In opposition, Jones contends that the United States misconstrued the language in Katz by omitting key portions of the opinion. See Brief for Respondent at 34–35. He argues that the missing text explains that if an individual reasonably wishes to keep private certain actions performed in the public sphere, the privacy of those actions may be constitutionally protected. See id. at 33–34. Given this language, Jones asserts that the appropriate test does not only look to whether an action occurs in public, but examines the reasonableness of the means of observing those actions. See id. at 31–32. He explains that even if certain actions happen in public, there may still be a socially accepted expectation of privacy as to the actions themselves and the means of capturing information about them. See id. at 34–35. Due to the uniquely intrusive nature of prolonged GPS tracking, Jones concludes that he retained a reasonable expectation of privacy against this specific means of observation. See id. at 16. In addition, he contends that although a person’s routes on public roads may be observed by the naked eye, continuous GPS tracking allows law enforcement to capture entire patterns of movement—a feat likely unachievable by a random passerby. See id. at 43–44. Thus, Jones concludes that he reasonably held an expectation of privacy as to the entirety of his movements, and that the status of being in public cannot determine what are reasonable and socially acceptable expectations of privacy. See id.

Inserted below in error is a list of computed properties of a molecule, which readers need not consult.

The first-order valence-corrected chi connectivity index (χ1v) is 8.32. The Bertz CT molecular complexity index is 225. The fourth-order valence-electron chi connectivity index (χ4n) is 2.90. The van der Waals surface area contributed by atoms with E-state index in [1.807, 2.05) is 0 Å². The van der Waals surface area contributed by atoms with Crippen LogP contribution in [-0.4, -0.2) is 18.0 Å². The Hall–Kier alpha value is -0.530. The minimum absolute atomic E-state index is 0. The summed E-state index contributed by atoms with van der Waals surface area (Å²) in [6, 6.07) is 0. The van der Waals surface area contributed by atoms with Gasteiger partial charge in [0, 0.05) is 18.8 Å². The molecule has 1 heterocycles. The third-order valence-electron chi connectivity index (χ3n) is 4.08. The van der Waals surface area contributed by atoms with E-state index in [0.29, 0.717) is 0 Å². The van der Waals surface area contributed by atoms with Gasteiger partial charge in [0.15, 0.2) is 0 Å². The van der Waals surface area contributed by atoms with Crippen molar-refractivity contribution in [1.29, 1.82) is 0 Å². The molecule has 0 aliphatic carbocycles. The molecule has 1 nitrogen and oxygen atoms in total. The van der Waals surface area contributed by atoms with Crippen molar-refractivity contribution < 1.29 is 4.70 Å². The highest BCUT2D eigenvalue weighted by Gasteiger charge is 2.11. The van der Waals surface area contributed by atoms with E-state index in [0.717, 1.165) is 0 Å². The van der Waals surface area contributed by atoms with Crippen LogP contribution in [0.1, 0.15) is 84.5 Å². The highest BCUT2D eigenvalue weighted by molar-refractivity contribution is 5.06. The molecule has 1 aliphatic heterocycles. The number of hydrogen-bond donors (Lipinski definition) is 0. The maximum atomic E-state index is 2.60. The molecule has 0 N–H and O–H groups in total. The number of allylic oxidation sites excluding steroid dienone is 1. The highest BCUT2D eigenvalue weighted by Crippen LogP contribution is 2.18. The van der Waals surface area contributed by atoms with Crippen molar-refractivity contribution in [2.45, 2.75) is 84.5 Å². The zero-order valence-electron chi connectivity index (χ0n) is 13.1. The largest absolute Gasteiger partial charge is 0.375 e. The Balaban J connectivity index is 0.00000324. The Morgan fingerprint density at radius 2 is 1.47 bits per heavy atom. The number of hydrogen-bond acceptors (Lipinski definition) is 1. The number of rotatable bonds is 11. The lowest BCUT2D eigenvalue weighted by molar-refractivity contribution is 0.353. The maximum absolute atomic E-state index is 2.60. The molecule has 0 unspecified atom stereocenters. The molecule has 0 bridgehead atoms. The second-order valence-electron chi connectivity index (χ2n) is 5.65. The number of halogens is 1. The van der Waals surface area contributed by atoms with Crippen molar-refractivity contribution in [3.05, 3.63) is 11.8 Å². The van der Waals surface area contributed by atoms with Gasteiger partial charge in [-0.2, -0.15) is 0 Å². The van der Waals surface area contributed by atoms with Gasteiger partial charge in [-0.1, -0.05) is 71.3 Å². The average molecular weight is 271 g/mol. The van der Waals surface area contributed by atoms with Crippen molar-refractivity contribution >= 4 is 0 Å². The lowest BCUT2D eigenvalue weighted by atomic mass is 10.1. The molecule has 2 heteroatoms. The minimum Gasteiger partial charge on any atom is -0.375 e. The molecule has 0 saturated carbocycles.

GPS Device Installation and Use as a Fourth Amendment Seizure
Jones first contends that the GPS device’s installation constituted a seizure because it materially interfered with his possessory interest in the vehicle, intruding upon his fundamental right to exclude others from using his property. See Brief for Respondent at 46–49. Further, he points out that no existing precedent accommodates the stealth installation of tracking devices on individuals’ cars because such intrusion represents a sort of “infection” on the property. See id. at 49. Jones distinguishes other tracking methods, such as an “X” chalked on a vehicle, by pointing out that it is not the intrusion itself but its nature that determines when innocent tracking becomes an unconstitutional seizure. See id. at 51–52. He further argues that both the recording and storage of GPS data constitute a seizure because those actions memorialize private information. See id. at 54. Jones concludes that after the police officers installed the device, all further operation of the tracker, including data collection, was an illegal seizure. See id. at 53–54.
In response, the United States argues that there was no seizure when the FBI agents installed the device because the agents did not interfere with Jones’s right of possession of the vehicle. See Brief for Petitioner at 39. First, the government explains that no privacy barrier shields the exterior of a vehicle because of its public nature. See id. at 39–40. The United States argues that the mere attachment of the device did not convey any information that Jones wished to keep secret, and the potential to convey information does not make installation itself a search or seizure. See id. at 41–42. The government next contends that the attachment did not meaningfully interfere with Jones’s use of his vehicle, as Jones does not claim any actual interference or danger stemming from the GPS device, and therefore the device did not affect any possessory interest. See id. at 42–43, 45–46. Ultimately, the United States asserts that if the GPS installation’s “infectious” nature only violated theoretical possessory interests, Jones’s claim of property interference cannot be sustained. See id. at 45–46.